By Brent Olian
On a bright and sunny Sunday on the third week of May, I had the pleasure of experiencing one of Tokyo’s three great Shinto festivals, Sanja Matsuri (三社祭/ Three Shrine Festival). The festival begins on Friday and lasts for three days, culminating in the most important day on Sunday.
What is unique about this festival, is that not only are the festivities limited to the hub of the Asakusa shrine, but are spread out all over the Asakusa area. Upon entering the area, I could immediately hear the sounds of taiko (太鼓, Japanese drums) welcoming me into the celebration. Everywhere I went, mikoshi (神輿 miniature shrines) were carried all throughout the area by different teams identifiable by their differently colored garments. These were accompanied by musical floats playing traditional Japanese drums and flutes.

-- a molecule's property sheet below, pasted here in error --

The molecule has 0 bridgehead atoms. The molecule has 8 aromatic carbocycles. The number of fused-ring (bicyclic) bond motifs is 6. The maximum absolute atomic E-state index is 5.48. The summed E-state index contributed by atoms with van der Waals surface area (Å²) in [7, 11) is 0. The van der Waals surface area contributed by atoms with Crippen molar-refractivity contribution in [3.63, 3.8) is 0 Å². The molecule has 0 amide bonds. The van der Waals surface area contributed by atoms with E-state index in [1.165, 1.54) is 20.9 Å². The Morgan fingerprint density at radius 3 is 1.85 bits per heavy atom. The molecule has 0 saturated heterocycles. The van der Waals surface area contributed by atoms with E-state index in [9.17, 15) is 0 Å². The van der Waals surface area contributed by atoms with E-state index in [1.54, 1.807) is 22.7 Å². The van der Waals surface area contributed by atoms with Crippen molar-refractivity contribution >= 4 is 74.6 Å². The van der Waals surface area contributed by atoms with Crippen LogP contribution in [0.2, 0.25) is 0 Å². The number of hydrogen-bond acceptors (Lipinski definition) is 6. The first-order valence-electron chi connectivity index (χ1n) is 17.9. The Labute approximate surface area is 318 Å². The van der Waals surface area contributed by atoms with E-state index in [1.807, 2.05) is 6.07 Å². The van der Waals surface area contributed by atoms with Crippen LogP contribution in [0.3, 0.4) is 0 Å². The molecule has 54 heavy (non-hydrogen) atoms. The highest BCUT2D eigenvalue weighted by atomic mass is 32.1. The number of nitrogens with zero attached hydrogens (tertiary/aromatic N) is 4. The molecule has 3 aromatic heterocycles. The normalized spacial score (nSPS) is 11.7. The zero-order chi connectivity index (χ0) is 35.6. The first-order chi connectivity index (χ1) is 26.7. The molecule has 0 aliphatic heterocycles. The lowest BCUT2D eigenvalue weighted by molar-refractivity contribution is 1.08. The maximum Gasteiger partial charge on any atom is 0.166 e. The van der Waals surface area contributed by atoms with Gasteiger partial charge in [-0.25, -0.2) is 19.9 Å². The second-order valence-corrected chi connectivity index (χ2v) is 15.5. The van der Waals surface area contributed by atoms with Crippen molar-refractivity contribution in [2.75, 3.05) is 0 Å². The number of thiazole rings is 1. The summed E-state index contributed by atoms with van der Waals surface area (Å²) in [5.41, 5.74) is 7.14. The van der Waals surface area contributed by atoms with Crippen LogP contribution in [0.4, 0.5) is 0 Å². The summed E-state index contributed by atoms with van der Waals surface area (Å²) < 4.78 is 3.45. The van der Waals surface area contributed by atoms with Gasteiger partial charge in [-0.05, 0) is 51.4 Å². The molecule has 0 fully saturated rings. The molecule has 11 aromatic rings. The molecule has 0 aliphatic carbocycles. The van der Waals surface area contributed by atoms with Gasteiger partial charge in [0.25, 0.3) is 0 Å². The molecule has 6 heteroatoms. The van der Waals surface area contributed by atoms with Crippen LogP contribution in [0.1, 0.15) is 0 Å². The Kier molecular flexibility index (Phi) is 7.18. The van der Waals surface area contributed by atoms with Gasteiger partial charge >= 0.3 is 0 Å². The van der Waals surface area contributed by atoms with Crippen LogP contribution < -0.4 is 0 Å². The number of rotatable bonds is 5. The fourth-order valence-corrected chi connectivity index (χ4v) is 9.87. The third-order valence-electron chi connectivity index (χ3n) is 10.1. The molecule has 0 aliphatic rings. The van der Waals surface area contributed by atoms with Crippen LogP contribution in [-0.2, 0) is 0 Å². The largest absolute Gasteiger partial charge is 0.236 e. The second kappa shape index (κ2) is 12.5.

There was a great sense of community present at the festival, something that can be difficult to find in a massive Metro area like Tokyo. Everyone, young and old alike participated in the festivities and created an all-around jovial atmosphere. Even I took part by following some of the shrines and clapped along/ did whatever I could to celebrate.
The juxtaposition of the traditional shrines and outfits in front of the backdrop of modern Tokyo was greatly striking. Old met new in a highly jarring yet pleasant way.
While large crowds would usually put a damper on things, they only served to liven up the atmosphere here. Overall, it was a truly enjoyable experience that can be appreciated by people from all walks of life.